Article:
4.  Establish your brand early.  To that point, you can't undergo a character transformation mid-way through a campaign.  Kasich came close though, he went from quirky, quick-tempered policy wonk to folksy, can-do Midwestern Huggin' Gov in what seemed like a fairly rapid metamorphosis.  It may not take him to March 16, but it allows him to occupy a distinct, and distinguishable, position in the present GOP field.

5. Be prepare to be flexible when it comes to strategy and tactics.  Not to pile on Jeb, but his by-the-book campaign was far too by-the-book.  They failed to adapt to meet the needs of the present environment, choosing instead to ignore the Trump ascendancy until it was far too late.  The summer poll numbers were more than sufficient to warrant a more aggressive posture toward Mr. Trump but the Bush team was too focused on running a playbook for a completely different ballgame.

6. The culture is inseparable from the political.  There is a book concept in here somewhere.  In a pop culture world obsessed with louder, vacuous and/or one-note, but media savvy individuals... is it any surprise that such figures are faring well in the US electorally?  I am not suggesting that 2020 presidential candidates should start appearing on as many reality shows as possible between now and November '20, but they need to think about the larger cultural background and factor that into their planning accordingly.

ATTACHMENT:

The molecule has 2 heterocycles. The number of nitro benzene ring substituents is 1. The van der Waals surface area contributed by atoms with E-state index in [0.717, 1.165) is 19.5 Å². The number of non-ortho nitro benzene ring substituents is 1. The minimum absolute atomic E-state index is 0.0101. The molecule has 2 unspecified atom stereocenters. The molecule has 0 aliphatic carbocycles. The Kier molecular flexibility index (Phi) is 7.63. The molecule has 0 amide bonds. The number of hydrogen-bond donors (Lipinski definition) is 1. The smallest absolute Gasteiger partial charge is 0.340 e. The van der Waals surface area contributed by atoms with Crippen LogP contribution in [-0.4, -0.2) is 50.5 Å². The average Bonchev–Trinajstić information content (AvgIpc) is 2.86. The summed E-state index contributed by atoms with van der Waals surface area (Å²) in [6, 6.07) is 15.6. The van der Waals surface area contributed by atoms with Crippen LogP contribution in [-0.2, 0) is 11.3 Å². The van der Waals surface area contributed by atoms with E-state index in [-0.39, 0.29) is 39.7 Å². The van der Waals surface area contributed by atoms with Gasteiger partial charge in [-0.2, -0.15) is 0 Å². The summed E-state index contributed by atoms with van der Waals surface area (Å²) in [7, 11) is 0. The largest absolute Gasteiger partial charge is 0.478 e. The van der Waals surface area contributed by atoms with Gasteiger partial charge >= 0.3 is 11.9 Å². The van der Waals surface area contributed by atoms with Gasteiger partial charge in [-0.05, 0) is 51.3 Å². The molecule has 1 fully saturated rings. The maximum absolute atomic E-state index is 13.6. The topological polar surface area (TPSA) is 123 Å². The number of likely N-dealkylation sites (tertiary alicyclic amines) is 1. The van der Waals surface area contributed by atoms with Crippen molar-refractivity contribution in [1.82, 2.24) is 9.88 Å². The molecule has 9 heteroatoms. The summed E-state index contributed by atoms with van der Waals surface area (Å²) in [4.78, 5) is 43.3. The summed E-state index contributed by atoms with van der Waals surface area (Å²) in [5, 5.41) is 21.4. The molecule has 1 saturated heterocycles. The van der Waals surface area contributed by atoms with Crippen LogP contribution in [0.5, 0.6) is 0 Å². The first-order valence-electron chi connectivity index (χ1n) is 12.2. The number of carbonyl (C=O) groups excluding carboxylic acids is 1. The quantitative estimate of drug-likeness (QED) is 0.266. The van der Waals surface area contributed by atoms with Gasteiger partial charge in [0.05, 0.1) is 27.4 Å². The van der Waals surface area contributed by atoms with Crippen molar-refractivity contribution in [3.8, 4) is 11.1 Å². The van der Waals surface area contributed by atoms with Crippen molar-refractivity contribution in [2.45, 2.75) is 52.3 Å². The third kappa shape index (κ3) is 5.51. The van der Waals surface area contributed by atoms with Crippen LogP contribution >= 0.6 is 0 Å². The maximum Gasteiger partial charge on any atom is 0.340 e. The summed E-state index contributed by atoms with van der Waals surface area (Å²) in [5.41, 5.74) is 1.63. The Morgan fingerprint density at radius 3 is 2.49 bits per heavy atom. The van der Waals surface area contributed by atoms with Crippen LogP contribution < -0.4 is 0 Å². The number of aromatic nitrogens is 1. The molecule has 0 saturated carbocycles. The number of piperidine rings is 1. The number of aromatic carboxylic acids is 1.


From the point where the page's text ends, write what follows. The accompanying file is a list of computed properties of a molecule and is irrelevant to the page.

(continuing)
7. Don't over staff.  Walker.  Bush.  Just so much money wasted that could have been spent on voter contact.  No need for dozens of policy advisors, it's a political campaign and not a think tank.

8. Don't inflate your own expectations.  Come on Senator Rubio. The "3-2-1" approach set yourself up for failure right from the outset of the primary season. It is one of the reasons why he has not emerged as the main alternative to Trump (that and his disastrous debate meltdown, which reminded me of Muskie's crying (melting snow?!) moment...something that was so memorable and so damaging that it will not be soon forgotten).